• wir sind lockvögel, baby, 1970
  • Michael: Ein Jugendbuch für die Infantilgesell-schaft, 1973
  • Die Liebhaberinnen, 1975
    - Women As Lovers (translated by Martin Chalmers, 1994)
  • Die Enden der Parabel / Thomas Pynchon, 1976 (translator)
  • bukolit: hörroman, 1979
  • Ende: gedichte, 1966-1968, 1980
  • Die Ausgesperrten, 1980
    - Wonderful, Wonderful Times (translated by Michael Hulse, 1990)
  • Ich möchte seicht sein, 1983 (play)
  • Die Klavierspielerin, 1983
    - The Piano Teacher (translated by Joachim Neugroschel, 1988)
    - Pianonsoittaja (suom. Jukka-Pekka Pajunen, 2005)
    - film 2001, dir. by Michael Haneke, starring Isabelle Huppert, Benoît Magimel, Annie Girardot
  • Herrenjagd Drama / Georges Feydeau, 1983 (translator)
  • Burgtheater, 1984 (play)
  • Clara S, 1984 (play, premiered at Bonn)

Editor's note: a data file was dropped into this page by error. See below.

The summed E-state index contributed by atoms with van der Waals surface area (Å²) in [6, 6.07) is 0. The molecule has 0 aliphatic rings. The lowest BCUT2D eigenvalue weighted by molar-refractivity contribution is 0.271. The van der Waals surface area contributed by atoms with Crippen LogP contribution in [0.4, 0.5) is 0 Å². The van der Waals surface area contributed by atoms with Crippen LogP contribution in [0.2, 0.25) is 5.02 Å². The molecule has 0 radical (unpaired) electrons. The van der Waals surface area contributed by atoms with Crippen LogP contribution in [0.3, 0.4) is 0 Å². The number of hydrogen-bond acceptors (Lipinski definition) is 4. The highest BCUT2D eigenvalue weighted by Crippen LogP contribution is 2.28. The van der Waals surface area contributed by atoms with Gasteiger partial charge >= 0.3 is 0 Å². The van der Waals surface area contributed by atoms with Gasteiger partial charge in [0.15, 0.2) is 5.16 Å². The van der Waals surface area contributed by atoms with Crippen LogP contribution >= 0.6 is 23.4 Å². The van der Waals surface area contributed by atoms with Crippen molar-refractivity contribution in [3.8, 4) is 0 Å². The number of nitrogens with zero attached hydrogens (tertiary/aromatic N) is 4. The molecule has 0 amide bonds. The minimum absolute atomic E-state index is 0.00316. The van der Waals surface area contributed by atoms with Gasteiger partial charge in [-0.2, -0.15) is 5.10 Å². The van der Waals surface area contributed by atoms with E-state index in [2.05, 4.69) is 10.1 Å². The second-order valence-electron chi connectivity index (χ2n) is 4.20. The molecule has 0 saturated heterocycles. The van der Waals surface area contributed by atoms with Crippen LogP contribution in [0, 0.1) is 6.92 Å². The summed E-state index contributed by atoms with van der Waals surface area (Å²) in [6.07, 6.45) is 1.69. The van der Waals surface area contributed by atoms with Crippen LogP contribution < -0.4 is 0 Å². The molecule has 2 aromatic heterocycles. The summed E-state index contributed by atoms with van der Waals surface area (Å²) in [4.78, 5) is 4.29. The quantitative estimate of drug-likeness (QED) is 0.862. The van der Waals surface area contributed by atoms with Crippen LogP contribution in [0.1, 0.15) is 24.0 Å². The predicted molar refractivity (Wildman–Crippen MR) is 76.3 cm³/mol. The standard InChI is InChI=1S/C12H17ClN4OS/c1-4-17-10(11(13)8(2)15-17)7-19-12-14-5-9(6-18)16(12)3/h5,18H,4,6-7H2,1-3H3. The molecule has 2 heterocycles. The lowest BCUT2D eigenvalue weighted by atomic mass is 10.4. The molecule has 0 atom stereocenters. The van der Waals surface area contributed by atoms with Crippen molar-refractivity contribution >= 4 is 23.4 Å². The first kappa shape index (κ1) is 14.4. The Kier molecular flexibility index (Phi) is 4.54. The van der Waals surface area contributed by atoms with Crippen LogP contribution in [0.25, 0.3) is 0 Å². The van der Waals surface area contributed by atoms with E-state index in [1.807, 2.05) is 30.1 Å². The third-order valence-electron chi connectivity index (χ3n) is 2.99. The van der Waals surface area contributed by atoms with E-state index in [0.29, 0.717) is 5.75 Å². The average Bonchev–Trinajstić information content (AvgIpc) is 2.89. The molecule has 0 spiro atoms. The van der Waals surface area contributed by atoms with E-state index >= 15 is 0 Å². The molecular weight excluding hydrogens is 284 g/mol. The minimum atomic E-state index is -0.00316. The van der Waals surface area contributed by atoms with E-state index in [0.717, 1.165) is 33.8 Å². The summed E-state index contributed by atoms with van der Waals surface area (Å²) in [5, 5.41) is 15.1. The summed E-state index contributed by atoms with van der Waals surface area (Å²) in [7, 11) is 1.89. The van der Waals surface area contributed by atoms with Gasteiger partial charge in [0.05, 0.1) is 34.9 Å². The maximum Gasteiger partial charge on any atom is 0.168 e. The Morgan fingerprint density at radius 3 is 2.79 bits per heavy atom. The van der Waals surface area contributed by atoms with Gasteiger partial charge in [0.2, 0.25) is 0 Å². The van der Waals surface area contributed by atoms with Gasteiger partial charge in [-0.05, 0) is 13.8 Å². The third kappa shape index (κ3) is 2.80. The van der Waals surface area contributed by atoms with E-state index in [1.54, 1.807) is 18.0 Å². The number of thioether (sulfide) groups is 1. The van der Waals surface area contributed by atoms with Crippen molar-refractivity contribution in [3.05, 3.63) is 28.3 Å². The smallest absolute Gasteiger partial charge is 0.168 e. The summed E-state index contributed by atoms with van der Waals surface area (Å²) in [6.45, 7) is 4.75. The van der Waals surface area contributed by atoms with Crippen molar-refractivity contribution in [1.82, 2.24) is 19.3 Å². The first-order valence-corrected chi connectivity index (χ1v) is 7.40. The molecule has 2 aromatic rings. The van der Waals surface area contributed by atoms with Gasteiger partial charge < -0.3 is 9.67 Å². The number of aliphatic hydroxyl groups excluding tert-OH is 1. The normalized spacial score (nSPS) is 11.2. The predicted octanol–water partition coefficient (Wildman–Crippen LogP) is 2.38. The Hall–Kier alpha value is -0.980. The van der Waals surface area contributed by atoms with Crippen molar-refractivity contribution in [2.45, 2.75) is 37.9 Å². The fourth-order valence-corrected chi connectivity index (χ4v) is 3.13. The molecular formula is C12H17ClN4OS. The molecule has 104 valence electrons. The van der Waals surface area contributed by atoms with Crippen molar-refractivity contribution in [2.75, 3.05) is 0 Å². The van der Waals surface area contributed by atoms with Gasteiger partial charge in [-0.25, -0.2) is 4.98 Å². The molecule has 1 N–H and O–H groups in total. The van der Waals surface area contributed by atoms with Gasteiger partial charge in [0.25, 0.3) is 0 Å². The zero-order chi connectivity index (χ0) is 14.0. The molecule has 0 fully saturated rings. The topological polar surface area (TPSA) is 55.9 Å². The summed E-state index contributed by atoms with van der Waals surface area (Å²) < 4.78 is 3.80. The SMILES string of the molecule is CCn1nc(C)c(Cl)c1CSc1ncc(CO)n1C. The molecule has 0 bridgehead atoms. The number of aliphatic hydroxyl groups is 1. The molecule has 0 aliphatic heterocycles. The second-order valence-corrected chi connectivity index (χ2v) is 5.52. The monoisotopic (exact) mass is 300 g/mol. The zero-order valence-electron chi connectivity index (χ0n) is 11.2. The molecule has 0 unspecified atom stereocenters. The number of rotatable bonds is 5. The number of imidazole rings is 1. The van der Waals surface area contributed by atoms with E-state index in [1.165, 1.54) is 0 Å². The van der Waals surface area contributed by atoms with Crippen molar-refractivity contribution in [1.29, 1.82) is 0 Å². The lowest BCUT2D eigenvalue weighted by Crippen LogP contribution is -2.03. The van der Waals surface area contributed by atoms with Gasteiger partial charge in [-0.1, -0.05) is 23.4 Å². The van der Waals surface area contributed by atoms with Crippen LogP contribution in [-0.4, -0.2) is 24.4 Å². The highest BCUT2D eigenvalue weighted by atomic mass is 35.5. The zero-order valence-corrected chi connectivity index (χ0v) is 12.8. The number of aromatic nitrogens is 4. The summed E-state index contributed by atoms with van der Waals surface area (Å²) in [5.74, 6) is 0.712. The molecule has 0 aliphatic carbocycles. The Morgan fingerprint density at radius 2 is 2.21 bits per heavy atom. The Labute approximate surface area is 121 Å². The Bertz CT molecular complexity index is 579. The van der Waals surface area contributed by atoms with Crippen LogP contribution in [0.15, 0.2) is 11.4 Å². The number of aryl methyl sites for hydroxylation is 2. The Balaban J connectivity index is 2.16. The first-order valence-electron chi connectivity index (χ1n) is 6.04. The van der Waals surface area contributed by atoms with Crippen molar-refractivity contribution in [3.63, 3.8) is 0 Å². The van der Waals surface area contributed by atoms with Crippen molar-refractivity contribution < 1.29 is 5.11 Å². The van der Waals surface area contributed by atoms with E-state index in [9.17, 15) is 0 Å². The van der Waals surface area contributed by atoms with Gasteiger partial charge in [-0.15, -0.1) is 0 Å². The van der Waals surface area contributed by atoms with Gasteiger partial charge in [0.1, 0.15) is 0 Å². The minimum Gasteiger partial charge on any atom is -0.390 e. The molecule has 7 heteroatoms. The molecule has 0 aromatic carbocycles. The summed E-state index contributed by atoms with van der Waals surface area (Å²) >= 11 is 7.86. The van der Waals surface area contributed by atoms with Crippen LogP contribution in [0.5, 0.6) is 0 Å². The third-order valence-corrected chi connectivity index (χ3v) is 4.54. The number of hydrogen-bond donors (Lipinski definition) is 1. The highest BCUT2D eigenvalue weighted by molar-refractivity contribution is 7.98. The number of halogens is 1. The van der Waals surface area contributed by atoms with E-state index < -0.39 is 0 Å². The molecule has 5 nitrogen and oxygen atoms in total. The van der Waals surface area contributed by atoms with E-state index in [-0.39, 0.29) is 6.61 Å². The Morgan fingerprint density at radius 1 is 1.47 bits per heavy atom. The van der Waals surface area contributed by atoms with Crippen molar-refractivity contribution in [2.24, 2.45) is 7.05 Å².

• Was geschah, nachdem Nora ihren Mann verlassen hatte oder Stützen der Gesellschaft, 1984 (play)
  • Oh Wildnis, oh Schutz vor ihr, 1985
  • Floh im Ohr / Georges Feydeau, 1986 (translator)
  • Der Gockel / Georges Feydeau, 1986 (translator)
  • Krankeit oder Moderne Frauen, 1987 (play, premiered at Bonn in 1987)
  • Die Affaire Rue de Lourcine / Eugène Labiche, 1988 (translator)
  • Lust, 1989
    - Lust (translated by Michael Hulse, 1992)
    - Himo (suom. Jukka-Pekka Pajunen, 2008)
  • Wolken: Heim, 1990 (play, premiered at Bonn in 1998)
  • Die Dame vom Maxim Drama / Georges Feydeau, 1990 (translator)
  • Malina, 1991 (screenplay)
    - film based on Ingeborg Bachman's novel, directed by Werner Schroeter, starring Isabelle Huppert, Mathieu Carrière, Can Togay
  • Totenauberg, 1991 (play, premiered in Vienna in 1992)
    - Death / Valley / Summit (translated by Gitta Honegger, in Drama Contemporary: Germany, 1996) 
  • Die Kinder der Toten, 1995
  • Stecken, Stab und Stangl / Raststätte / Wolken. Heim, 1997 (plays)
  • Ein Sportstück, 1998 (play)
    - Sports Play (translated by Penny Black with translation assistance and a foreword by Karen Jürs-Munby, 2012)
  • Er nich als er (zu, mit Robert Walser), 1998 (play, premiered in Hamburg)
  • Macht nichts. Eine kleine Trilogie des Todes, 1999 (plays)
  • Erlkönigin, 1999 (play, in Macht nichts. Eine kleine Trilogie des Todes)
  • Das Lebewohl, 2000 (play)
  • Das Schweigen, 2000 (play, premiered in Hamburg)